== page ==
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D-Rays blow 3-run lead, Varitek hits monster shot

4/3/2003

ST. PETERSBURG, Fla. (AP) -- Give Pedro Martinez an assist on
Derek Lowe's latest win.

Lowe shrugged off a shaky start to pitch six innings in Boston's
7-5 victory over the Tampa Bay Devil Rays on Wednesday night,
settling down after Martinez helped him make an important
adjustment.

"I couldn't have started off probably any worse,'' the
right-hander said, referring to Tampa Bay's three-run first inning.
"It was mechanical more than anything. It had to do with my feet.

"I wasn't allowing myself to be consistent. Pedro came up and
watched my tape in between innings and said you're doing this
wrong. So I changed it.''

Jason Varitek hit a three-run homer and Lowe, a 21-game winner
last season, allowed five runs and six hits, walked two and struck
out three to improve to 6-2 against the Devil Rays.

"There are games that are going to be offensive wins, and
there's games that are going to be pitching wins,'' Lowe said.
"This obviously was an offensive win.

"I would have loved to pitch a lot better. But it's a win. It's
a team win. My name just happens to be next to it.''

Varitek homered off one of the catwalks that support the roof at
Tropicana Field, giving Boston a 7-3 lead in the fifth. The Red Sox
also scored three in the third when Kevin Millar and David Ortiz
had RBI doubles off loser Jim Parque.

Shea Hillenbrand had a run-scoring single in the third, giving
him five RBIs in three games.

Lowe, who no-hit the Devil Rays at Fenway Park last April 27,
walked two batters and gave up RBI singles to Rocco Baldelli and
Marlon Anderson in the first. The third run in the inning scored on
a wild pitch.

Aubrey Huff's two-run homer trimmed the lead to 7-5 in the
fifth.

"I think that was a first-game-of-the-season kind of thing for
Derek. That can happen with any pitcher where his best stuff will
come and go,'' Red Sox manager Grady Little said. "Sometimes you
won't have it to start a game and hopefully you'll be able to get
it before that night is over.

"He kept battling. He didn't quit. He gave up three runs in the
first, and then he held them right there and gave us a chance to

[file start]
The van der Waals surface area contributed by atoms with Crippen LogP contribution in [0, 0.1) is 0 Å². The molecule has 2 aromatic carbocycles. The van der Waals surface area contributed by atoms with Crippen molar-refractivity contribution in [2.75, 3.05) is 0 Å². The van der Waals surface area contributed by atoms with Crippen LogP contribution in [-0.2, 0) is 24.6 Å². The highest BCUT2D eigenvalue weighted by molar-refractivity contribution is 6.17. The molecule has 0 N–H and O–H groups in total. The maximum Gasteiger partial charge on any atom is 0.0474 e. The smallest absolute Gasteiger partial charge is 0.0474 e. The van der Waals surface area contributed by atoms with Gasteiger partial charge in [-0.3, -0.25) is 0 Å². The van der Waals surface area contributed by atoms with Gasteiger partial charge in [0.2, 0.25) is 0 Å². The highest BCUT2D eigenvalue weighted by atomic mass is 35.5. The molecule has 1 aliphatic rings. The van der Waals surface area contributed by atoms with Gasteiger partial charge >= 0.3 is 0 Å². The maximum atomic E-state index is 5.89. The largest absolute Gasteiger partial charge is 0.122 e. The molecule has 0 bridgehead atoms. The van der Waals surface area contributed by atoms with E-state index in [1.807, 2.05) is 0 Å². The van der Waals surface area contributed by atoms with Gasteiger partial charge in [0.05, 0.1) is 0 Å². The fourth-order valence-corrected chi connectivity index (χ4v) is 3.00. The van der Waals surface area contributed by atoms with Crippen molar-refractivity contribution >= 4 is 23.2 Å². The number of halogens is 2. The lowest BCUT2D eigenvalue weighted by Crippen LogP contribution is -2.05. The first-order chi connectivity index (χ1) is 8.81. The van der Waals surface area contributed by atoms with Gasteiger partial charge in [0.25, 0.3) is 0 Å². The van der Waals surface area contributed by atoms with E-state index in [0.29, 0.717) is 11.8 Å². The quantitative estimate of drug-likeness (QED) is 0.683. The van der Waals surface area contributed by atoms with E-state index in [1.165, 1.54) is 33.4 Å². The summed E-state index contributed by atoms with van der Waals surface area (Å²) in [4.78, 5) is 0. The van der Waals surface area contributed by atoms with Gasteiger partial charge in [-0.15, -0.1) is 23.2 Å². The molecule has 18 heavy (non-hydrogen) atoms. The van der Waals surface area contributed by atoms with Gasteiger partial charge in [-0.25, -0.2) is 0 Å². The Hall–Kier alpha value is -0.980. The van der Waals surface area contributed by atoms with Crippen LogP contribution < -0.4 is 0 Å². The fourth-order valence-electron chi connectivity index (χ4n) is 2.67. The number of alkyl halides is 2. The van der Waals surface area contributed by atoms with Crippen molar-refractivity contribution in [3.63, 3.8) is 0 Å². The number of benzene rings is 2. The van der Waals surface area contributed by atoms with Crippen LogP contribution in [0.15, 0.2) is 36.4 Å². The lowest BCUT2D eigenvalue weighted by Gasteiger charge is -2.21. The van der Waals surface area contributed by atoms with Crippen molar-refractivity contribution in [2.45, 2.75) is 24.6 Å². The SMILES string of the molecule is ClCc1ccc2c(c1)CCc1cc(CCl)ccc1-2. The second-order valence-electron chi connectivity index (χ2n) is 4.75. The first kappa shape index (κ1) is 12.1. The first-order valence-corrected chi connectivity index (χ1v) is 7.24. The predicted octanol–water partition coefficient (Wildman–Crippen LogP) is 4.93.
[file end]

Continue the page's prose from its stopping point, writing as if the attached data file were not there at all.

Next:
take the lead.''

The Devil Rays rallied from a three-run deficit to beat Boston
in Monday's season opener, then overcame another three-run deficit
to force the Red Sox to work 16 innings for a 9-8 victory Tuesday
night.

"We've played good. I've got no complaints,'' Tampa Bay manager
Lou Piniella said. "If we keep playing like this, we're going to
win a lot of ballgames.''

Varitek's homer struck a support beam about 120 feet above the
playing surface and was estimated to have traveled 428 feet.

Parque, the former Chicago White Sox left-hander making his
Devil Rays debut, allowed seven runs, seven hits and five walks in
five innings.

"That's a lot of walks for me,'' he said. "That's not me.''

Boston's bullpen blew three-run leads the previous two nights
against the Devil Rays but was not a problem this time. Mike Timlin
pitched two scoreless innings before Chad Fox worked the ninth to
earn his first save.

Fox retired Carl Crawford on a fly ball to left for the final
out. Two nights earlier, the Devil Rays' outfielder hit a
three-run, game-winning homer off him in the ninth.

"We're going to have our good days, we're going to have our bad
days,'' Fox said. "I'm just glad I got the job done.''

Game notes
Boston's Manny Ramirez has a 16-game hitting streak ...
Lowe threw 33 pitches in the first inning and just seven in the
second when he retired the side in order. ... With four years in
the majors, Parque is the second-most experienced pitcher on the
Devil Rays behind Friday's starter Steve Parris (six years). ...
Former Detroit 2B Damion Easley, released last week with $14.3
million still owed to him on his contract, signed with Tampa Bay.
He arrived in time for the game, but did not play. ... Tuesday
night's 16-inning game, won by Boston 9-8, was the Red Sox's
longest in innings since Aug. 25, 2001 when they lost to Texas 8-7
in 18 innings, a game that started Boston's spiral out of
contention.